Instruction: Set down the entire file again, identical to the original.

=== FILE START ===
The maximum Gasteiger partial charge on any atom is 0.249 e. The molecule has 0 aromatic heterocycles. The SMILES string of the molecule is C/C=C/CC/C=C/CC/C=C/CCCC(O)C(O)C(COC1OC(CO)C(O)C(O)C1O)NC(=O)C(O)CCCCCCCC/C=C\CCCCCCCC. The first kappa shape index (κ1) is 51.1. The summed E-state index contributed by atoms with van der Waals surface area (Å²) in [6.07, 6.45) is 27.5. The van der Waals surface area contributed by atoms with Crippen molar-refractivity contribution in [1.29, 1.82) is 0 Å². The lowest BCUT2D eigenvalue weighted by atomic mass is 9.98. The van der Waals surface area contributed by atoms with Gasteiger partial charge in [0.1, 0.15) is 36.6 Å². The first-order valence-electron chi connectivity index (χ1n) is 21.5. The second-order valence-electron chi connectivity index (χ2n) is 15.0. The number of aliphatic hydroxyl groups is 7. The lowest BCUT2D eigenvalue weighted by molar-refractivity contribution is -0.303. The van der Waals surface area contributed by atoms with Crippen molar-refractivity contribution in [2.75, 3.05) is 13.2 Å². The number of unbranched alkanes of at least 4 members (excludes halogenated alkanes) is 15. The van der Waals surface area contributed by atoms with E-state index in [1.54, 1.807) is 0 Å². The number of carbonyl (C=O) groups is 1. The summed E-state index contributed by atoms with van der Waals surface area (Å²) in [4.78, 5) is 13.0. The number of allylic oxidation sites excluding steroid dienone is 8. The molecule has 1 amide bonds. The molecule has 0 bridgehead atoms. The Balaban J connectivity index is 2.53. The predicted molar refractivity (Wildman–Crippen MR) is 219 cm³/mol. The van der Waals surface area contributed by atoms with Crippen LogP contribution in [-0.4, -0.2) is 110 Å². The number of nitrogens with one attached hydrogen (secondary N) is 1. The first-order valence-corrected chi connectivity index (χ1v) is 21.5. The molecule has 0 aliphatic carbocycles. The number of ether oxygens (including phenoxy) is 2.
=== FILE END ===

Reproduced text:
The maximum Gasteiger partial charge on any atom is 0.249 e. The molecule has 0 aromatic heterocycles. The SMILES string of the molecule is C/C=C/CC/C=C/CC/C=C/CCCC(O)C(O)C(COC1OC(CO)C(O)C(O)C1O)NC(=O)C(O)CCCCCCCC/C=C\CCCCCCCC. The first kappa shape index (κ1) is 51.1. The summed E-state index contributed by atoms with van der Waals surface area (Å²) in [6.07, 6.45) is 27.5. The van der Waals surface area contributed by atoms with Crippen molar-refractivity contribution in [1.29, 1.82) is 0 Å². The lowest BCUT2D eigenvalue weighted by atomic mass is 9.98. The van der Waals surface area contributed by atoms with Gasteiger partial charge in [0.1, 0.15) is 36.6 Å². The first-order valence-electron chi connectivity index (χ1n) is 21.5. The second-order valence-electron chi connectivity index (χ2n) is 15.0. The number of aliphatic hydroxyl groups is 7. The lowest BCUT2D eigenvalue weighted by molar-refractivity contribution is -0.303. The van der Waals surface area contributed by atoms with Crippen molar-refractivity contribution in [2.75, 3.05) is 13.2 Å². The number of unbranched alkanes of at least 4 members (excludes halogenated alkanes) is 15. The van der Waals surface area contributed by atoms with E-state index in [1.54, 1.807) is 0 Å². The number of carbonyl (C=O) groups is 1. The summed E-state index contributed by atoms with van der Waals surface area (Å²) in [4.78, 5) is 13.0. The number of allylic oxidation sites excluding steroid dienone is 8. The molecule has 1 amide bonds. The molecule has 0 bridgehead atoms. The Balaban J connectivity index is 2.53. The predicted molar refractivity (Wildman–Crippen MR) is 219 cm³/mol. The van der Waals surface area contributed by atoms with Crippen LogP contribution in [-0.4, -0.2) is 110 Å². The number of nitrogens with one attached hydrogen (secondary N) is 1. The first-order valence-corrected chi connectivity index (χ1v) is 21.5. The molecule has 0 aliphatic carbocycles. The number of ether oxygens (including phenoxy) is 2.